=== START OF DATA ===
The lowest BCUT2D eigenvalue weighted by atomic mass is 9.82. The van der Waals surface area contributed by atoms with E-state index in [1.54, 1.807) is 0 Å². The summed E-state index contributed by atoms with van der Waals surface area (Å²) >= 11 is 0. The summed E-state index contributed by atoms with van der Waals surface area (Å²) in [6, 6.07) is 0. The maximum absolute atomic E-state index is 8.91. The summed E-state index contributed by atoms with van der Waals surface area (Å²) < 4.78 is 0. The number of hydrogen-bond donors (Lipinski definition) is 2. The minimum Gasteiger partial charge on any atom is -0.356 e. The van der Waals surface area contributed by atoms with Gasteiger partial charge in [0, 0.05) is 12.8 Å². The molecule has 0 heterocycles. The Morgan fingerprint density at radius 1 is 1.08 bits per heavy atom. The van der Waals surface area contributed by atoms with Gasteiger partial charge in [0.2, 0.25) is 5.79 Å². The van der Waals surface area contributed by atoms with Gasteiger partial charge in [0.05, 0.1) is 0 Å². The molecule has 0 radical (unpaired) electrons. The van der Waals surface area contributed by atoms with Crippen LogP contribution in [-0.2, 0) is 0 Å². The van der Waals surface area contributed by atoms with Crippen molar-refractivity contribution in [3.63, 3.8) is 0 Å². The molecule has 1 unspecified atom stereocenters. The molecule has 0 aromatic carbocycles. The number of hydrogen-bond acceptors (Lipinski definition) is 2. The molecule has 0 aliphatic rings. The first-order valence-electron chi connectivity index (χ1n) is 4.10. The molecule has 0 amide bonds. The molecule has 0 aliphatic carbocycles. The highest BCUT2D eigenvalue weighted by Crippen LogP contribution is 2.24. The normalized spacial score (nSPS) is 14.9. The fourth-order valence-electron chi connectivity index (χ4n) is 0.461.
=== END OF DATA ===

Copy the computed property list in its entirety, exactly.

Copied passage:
The lowest BCUT2D eigenvalue weighted by atomic mass is 9.82. The van der Waals surface area contributed by atoms with E-state index in [1.54, 1.807) is 0 Å². The summed E-state index contributed by atoms with van der Waals surface area (Å²) >= 11 is 0. The summed E-state index contributed by atoms with van der Waals surface area (Å²) in [6, 6.07) is 0. The maximum absolute atomic E-state index is 8.91. The summed E-state index contributed by atoms with van der Waals surface area (Å²) < 4.78 is 0. The number of hydrogen-bond donors (Lipinski definition) is 2. The minimum Gasteiger partial charge on any atom is -0.356 e. The van der Waals surface area contributed by atoms with Gasteiger partial charge in [0, 0.05) is 12.8 Å². The molecule has 0 heterocycles. The Morgan fingerprint density at radius 1 is 1.08 bits per heavy atom. The van der Waals surface area contributed by atoms with Gasteiger partial charge in [0.2, 0.25) is 5.79 Å². The van der Waals surface area contributed by atoms with Gasteiger partial charge in [0.05, 0.1) is 0 Å². The molecule has 0 radical (unpaired) electrons. The van der Waals surface area contributed by atoms with Crippen LogP contribution in [-0.2, 0) is 0 Å². The van der Waals surface area contributed by atoms with Crippen molar-refractivity contribution in [3.63, 3.8) is 0 Å². The molecule has 1 unspecified atom stereocenters. The molecule has 0 aromatic carbocycles. The number of hydrogen-bond acceptors (Lipinski definition) is 2. The molecule has 0 aliphatic rings. The first-order valence-electron chi connectivity index (χ1n) is 4.10. The molecule has 0 amide bonds. The molecule has 0 aliphatic carbocycles. The highest BCUT2D eigenvalue weighted by Crippen LogP contribution is 2.24. The normalized spacial score (nSPS) is 14.9. The fourth-order valence-electron chi connectivity index (χ4n) is 0.461.